Nurturing budding accountants is vital to the profession.
Three Partners at Mazars have been interviewed by Jemelyn Yadao for her article on corporate mentoring programme.
Bob Aubrey, Partner in charge of People Development Consulting in Asia-Pacific, presented the one-year mentoring programme Mazars has launched in Asia in May 2012, when the firm found that it was not efficiently developing the leadership skills of its employees in Asia.
“The mentoring programme is not only about enlarging the Asian talent pool but also to further develop the qualities of our future leaders,” says Singapore-based Bob Aubrey, partner and practice leader for people development at Mazars, who created the firm’s cross-border mentoring programme.
“Our Asian high potentials had good technical education and experience but lacked leadership skills and were not prepared to work across borders,” he notes. Through the scheme, promising junior employees across Asia are mentored by partners in a different country. “We believe that developing leaders from different parts of the world contributes to the long-term success of the firm,” Aubrey explains.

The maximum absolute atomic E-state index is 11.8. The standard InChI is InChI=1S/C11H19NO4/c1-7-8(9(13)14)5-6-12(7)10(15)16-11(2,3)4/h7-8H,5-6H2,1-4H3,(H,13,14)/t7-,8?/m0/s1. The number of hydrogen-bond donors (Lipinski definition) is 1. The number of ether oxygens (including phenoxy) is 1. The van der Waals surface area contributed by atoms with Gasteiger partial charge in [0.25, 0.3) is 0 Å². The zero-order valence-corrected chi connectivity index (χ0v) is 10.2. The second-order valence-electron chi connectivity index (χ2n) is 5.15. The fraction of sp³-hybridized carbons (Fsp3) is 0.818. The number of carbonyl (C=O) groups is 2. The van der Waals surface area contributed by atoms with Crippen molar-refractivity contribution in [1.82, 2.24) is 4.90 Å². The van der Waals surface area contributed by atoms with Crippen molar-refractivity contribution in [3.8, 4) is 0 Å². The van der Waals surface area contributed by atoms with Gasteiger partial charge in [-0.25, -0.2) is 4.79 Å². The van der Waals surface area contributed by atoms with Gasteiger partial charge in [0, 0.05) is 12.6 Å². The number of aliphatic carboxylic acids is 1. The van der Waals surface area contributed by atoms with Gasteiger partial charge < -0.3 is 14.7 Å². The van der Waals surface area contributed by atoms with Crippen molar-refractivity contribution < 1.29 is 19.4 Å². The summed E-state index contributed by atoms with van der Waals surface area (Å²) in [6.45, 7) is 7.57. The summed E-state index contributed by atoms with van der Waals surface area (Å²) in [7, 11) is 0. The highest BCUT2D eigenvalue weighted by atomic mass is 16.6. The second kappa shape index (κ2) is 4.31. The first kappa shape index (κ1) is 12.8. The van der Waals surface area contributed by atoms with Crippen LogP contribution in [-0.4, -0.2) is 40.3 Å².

Stephen Weatherseed, Managing Partner of Mazars Hong Kong office, and Joe Xu, Partner based in Shanghai, shared their experience as mentor and mentee.
Stephen Weatherseed, managing director at Mazars Hong Kong and an Institute member, also agrees that the mentor has much to gain from mentoring. “I am always interested in getting to know people better – especially of a generation some years removed from my own,” he says.
Weatherseed meets or speaks to his mentee, Joe Xu, now a partner at Mazars in Shanghai, around once every three months. “There’s a satisfaction in knowing that this is a big help for an important individual in making their career or life decisions,” Weatherseed says.
While some younger professionals may feel reluctant to open up to those in more senior roles about certain issues, Xu notes that Weatherseed has made it easy for him to discuss anything. “Stephen started the first conversation and shared his experiences when we first met last year,” says Xu. “He has successfully managed to create a taboo-free, friendly environment.”
For mentees, being keen and ready to commit is a must. “They need to trust the process,” says Weatherseed, “and only by doing so will they get the most out of it.”
Read the full article
- Extract from A+ Magazine, March 2013 issue
- Article written by Jemelyn Yadao
- Illustrations by Alan Ho